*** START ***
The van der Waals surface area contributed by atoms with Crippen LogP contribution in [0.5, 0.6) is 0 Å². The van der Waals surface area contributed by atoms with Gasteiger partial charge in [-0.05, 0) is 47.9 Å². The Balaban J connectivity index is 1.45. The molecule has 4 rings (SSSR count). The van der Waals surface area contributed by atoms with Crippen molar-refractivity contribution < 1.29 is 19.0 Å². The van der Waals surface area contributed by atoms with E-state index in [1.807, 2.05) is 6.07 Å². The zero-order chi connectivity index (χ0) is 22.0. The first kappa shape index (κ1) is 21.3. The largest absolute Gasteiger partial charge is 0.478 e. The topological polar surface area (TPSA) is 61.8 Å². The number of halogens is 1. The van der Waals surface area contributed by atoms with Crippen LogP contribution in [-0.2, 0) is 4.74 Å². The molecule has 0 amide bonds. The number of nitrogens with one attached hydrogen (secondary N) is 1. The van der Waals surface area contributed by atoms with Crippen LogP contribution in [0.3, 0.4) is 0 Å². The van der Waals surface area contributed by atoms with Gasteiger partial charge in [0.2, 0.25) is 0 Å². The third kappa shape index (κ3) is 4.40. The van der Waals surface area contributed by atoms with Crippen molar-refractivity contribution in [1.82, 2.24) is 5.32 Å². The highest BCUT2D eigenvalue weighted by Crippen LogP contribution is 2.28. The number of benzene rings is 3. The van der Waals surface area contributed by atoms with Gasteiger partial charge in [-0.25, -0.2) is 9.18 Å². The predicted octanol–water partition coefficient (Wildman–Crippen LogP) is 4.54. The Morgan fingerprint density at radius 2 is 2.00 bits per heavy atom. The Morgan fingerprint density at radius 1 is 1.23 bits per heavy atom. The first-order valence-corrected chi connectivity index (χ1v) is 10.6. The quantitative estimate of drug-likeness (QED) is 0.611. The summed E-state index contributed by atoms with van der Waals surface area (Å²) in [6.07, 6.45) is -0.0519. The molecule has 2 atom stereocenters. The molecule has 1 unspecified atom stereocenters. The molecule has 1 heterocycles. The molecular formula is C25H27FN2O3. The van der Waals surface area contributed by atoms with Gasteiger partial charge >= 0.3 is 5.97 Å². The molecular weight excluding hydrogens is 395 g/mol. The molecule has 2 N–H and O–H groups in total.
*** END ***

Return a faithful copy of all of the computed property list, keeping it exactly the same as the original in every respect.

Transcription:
The van der Waals surface area contributed by atoms with Crippen LogP contribution in [0.5, 0.6) is 0 Å². The van der Waals surface area contributed by atoms with Gasteiger partial charge in [-0.05, 0) is 47.9 Å². The Balaban J connectivity index is 1.45. The molecule has 4 rings (SSSR count). The van der Waals surface area contributed by atoms with Crippen molar-refractivity contribution < 1.29 is 19.0 Å². The van der Waals surface area contributed by atoms with E-state index in [1.807, 2.05) is 6.07 Å². The zero-order chi connectivity index (χ0) is 22.0. The first kappa shape index (κ1) is 21.3. The largest absolute Gasteiger partial charge is 0.478 e. The topological polar surface area (TPSA) is 61.8 Å². The number of halogens is 1. The van der Waals surface area contributed by atoms with Crippen LogP contribution in [-0.2, 0) is 4.74 Å². The molecule has 0 amide bonds. The number of nitrogens with one attached hydrogen (secondary N) is 1. The van der Waals surface area contributed by atoms with Crippen LogP contribution in [0.3, 0.4) is 0 Å². The van der Waals surface area contributed by atoms with Gasteiger partial charge in [0.2, 0.25) is 0 Å². The third kappa shape index (κ3) is 4.40. The van der Waals surface area contributed by atoms with Crippen molar-refractivity contribution in [1.82, 2.24) is 5.32 Å². The highest BCUT2D eigenvalue weighted by Crippen LogP contribution is 2.28. The number of benzene rings is 3. The van der Waals surface area contributed by atoms with Gasteiger partial charge in [-0.25, -0.2) is 9.18 Å². The predicted octanol–water partition coefficient (Wildman–Crippen LogP) is 4.54. The Morgan fingerprint density at radius 2 is 2.00 bits per heavy atom. The Morgan fingerprint density at radius 1 is 1.23 bits per heavy atom. The first-order valence-corrected chi connectivity index (χ1v) is 10.6. The quantitative estimate of drug-likeness (QED) is 0.611. The summed E-state index contributed by atoms with van der Waals surface area (Å²) in [6.07, 6.45) is -0.0519. The molecule has 2 atom stereocenters. The molecule has 1 unspecified atom stereocenters. The molecule has 1 heterocycles. The molecular formula is C25H27FN2O3. The van der Waals surface area contributed by atoms with Gasteiger partial charge >= 0.3 is 5.97 Å². The molecular weight excluding hydrogens is 395 g/mol. The molecule has 2 N–H and O–H groups in total.